Bergman with Andersson and Ullmann on location
What follows is a collection of the many darlings I killed while writing about Persona. A Thought-Graveyard, if you will.
- Alma’s horror following the momentary synthesis and her insistence that she is not like Elisabet (1:14.07) is simultaneously emblematic of the horror of being possessed by the other and of the simultaneous, paradoxical need of the other’s recognition for self-definition. When Alma does not receive the recognition from Elisabet she desires and she is suddenly joined with her, she begins to lose herself, necessitating her repetition of who she is and is not following the union.
- The fact that Elisabeth writes a letter to her doctor describing the emergence of her soul’s “rightness” demonstrates that she seeks approval and recognition from others—also further invalidates the “authentic representation” of her silence. What’s the point if she can express herself in performance for the other in a letter instead of speaking it?
- Alma’s name, incidentally, connotes mother—nurturing. Her role as nurse is also a maternal one.
- We cannot recognize ourselves without the recognition of the other. However the recognition of the other turns the self into an object, so then the self, in order to remain subjective, must recognize itself in the other, identifying with the other’s recognition of itself, and supersede the other.
- Connection between Elisabet’s wanting the death of her own son and the Nazis wanting the death of that one boy. She is inhumane in her lack of loving motherhood. Connection also between her son, the boy in the photograph from the war, the boys Alma has sex with, the bookending boy. Sexualization of the maternal. The young boy suckling at Katerina’s breast a maternal image.
- “and he looks at you” (1:09.40) The gaze, attempting to own, dominate the other. The power and violence of the gaze. In saying her son looked at Elisabet, Alma is getting at the violence Elisabet feels is inherent in his domineering gaze.
- She finds him repulsive despite the fact that he is literally of her. She must distance herself from the other in order to establish herself.
- “You had a guilty conscience” echoes the earlier scene after Alma’s own confession when she admitted to having a guilty conscience. Projection of her confession onto Elisabet.
- Each time, one side of each woman’s face is in the dark. The opposite side for each. As we look at them, they quite literally appear to each be half a woman.
- In the second version, we get Elisabet’s face in profile in front of Alma’s (1:11.40) Elisabet attempts to escape Alma’s gaze, but Alma traps her with it; holds her, exerting the power of the gaze, rendering her object of Alma’s gaze. Tone change into the bit about hoping baby will die—bc Alma cannot understand? Because she did have the abortion and some part of her wishes she hadn’t? progressively closer close ups on Alma, straight on on her face. the left side of her face increasingly being lost in shadow.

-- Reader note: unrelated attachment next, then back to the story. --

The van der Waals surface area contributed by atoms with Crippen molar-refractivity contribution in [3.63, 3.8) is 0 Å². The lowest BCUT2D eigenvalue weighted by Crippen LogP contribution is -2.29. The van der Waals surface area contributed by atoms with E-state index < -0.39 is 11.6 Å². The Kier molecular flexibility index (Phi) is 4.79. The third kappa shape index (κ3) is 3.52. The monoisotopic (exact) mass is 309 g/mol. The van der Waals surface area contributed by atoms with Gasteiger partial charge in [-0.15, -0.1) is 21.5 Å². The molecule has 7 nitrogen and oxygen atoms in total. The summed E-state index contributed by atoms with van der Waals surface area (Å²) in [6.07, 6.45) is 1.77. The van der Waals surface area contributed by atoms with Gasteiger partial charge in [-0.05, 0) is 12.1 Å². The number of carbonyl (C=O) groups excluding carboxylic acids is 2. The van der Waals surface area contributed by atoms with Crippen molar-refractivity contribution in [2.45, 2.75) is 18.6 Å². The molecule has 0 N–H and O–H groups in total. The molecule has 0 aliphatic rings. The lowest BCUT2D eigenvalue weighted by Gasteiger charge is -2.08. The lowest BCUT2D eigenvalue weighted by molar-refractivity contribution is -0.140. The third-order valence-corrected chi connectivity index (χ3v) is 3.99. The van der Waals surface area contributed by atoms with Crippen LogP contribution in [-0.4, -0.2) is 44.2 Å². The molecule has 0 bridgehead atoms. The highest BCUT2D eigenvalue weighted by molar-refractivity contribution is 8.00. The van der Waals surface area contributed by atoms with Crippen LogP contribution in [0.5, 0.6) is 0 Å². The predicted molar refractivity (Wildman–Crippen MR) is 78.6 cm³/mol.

- The doctor says that Elisabet wants someone to point out her inauthenticity to her. This is what Alma does. Is it what Elisabet wanted?
- Alma’s accusations uncover a fear of inadequacy, more basic than the existential “bad faith” that the doctor gets at
- Elisabet as a mother to Alma, comforting her after he confession
- Getting us to think about why we crave the recognition of the other: why are we programmed to have a child and yet have such a fraught relationship with this symbol of our self-identification? Piece of ourself?
- Patient becomes therapist, therapist/nurse patient (does all the talking)
- The film’s insistence on us watching these people. Insisting on making us feel awkward about our voyeurism and yet our need to watch these others. We are complicit in this watching. We are Elisabet, silent and watching. Our fascination with the others on the screen. Alma’s need to perform and be recognized as the actress. Looking straight at us, breaking fourth wall, not normal cinema—all through the scenes of accusation.
- Everything is performance. you can’t have a self without performance. We perform for the other and the other soaks it in. Alma as performing for Elisabet and Elisabet receiving the performance and being stimulated by it.
- Film’s obsession with hands: crucifixion, young boy’s hand reaching to the woman’s face, comparison of hands on the beach, close up of the women’s hands together, hands behind Alma’s back, hands covering photograph, the Jewish boys hands up
- Same with young boys: in the bookends, Elisabet’s son and his photograph, the young boys on the beach in Alma’s story, the Jewish boy in the photograph
And following my note on the film’s preoccupation with hands: